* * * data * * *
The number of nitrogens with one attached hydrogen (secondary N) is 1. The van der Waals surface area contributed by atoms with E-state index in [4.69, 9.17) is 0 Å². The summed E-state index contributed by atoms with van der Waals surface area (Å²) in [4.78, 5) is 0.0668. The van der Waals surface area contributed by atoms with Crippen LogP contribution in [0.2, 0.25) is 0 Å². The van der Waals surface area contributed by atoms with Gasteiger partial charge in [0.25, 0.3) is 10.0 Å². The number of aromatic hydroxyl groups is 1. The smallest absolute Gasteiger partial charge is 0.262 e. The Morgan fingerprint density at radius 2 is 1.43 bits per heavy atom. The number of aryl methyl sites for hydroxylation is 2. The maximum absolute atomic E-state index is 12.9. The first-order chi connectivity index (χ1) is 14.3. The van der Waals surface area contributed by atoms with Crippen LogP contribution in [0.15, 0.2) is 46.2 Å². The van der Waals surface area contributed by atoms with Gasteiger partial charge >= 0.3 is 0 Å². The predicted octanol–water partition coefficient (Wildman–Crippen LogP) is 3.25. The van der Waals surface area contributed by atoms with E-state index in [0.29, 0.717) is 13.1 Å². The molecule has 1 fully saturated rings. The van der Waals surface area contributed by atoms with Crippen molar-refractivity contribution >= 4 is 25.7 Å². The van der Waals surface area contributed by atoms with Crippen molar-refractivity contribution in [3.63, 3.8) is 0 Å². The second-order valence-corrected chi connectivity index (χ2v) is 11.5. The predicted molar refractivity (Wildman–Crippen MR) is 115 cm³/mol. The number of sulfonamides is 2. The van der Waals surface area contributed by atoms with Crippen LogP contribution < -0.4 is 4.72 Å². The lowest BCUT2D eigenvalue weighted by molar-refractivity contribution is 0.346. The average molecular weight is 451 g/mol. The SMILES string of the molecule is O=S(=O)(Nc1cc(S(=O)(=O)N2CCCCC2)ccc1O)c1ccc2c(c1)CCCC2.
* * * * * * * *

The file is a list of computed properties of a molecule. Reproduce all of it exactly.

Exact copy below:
The number of nitrogens with one attached hydrogen (secondary N) is 1. The van der Waals surface area contributed by atoms with E-state index in [4.69, 9.17) is 0 Å². The summed E-state index contributed by atoms with van der Waals surface area (Å²) in [4.78, 5) is 0.0668. The van der Waals surface area contributed by atoms with Crippen LogP contribution in [0.2, 0.25) is 0 Å². The van der Waals surface area contributed by atoms with Gasteiger partial charge in [0.25, 0.3) is 10.0 Å². The number of aromatic hydroxyl groups is 1. The smallest absolute Gasteiger partial charge is 0.262 e. The Morgan fingerprint density at radius 2 is 1.43 bits per heavy atom. The number of aryl methyl sites for hydroxylation is 2. The maximum absolute atomic E-state index is 12.9. The first-order chi connectivity index (χ1) is 14.3. The van der Waals surface area contributed by atoms with Crippen LogP contribution in [0.15, 0.2) is 46.2 Å². The van der Waals surface area contributed by atoms with Gasteiger partial charge >= 0.3 is 0 Å². The predicted octanol–water partition coefficient (Wildman–Crippen LogP) is 3.25. The van der Waals surface area contributed by atoms with E-state index in [0.29, 0.717) is 13.1 Å². The molecule has 1 fully saturated rings. The van der Waals surface area contributed by atoms with Crippen molar-refractivity contribution >= 4 is 25.7 Å². The van der Waals surface area contributed by atoms with Crippen molar-refractivity contribution in [3.63, 3.8) is 0 Å². The second-order valence-corrected chi connectivity index (χ2v) is 11.5. The predicted molar refractivity (Wildman–Crippen MR) is 115 cm³/mol. The number of sulfonamides is 2. The van der Waals surface area contributed by atoms with Crippen LogP contribution < -0.4 is 4.72 Å². The lowest BCUT2D eigenvalue weighted by molar-refractivity contribution is 0.346. The average molecular weight is 451 g/mol. The SMILES string of the molecule is O=S(=O)(Nc1cc(S(=O)(=O)N2CCCCC2)ccc1O)c1ccc2c(c1)CCCC2.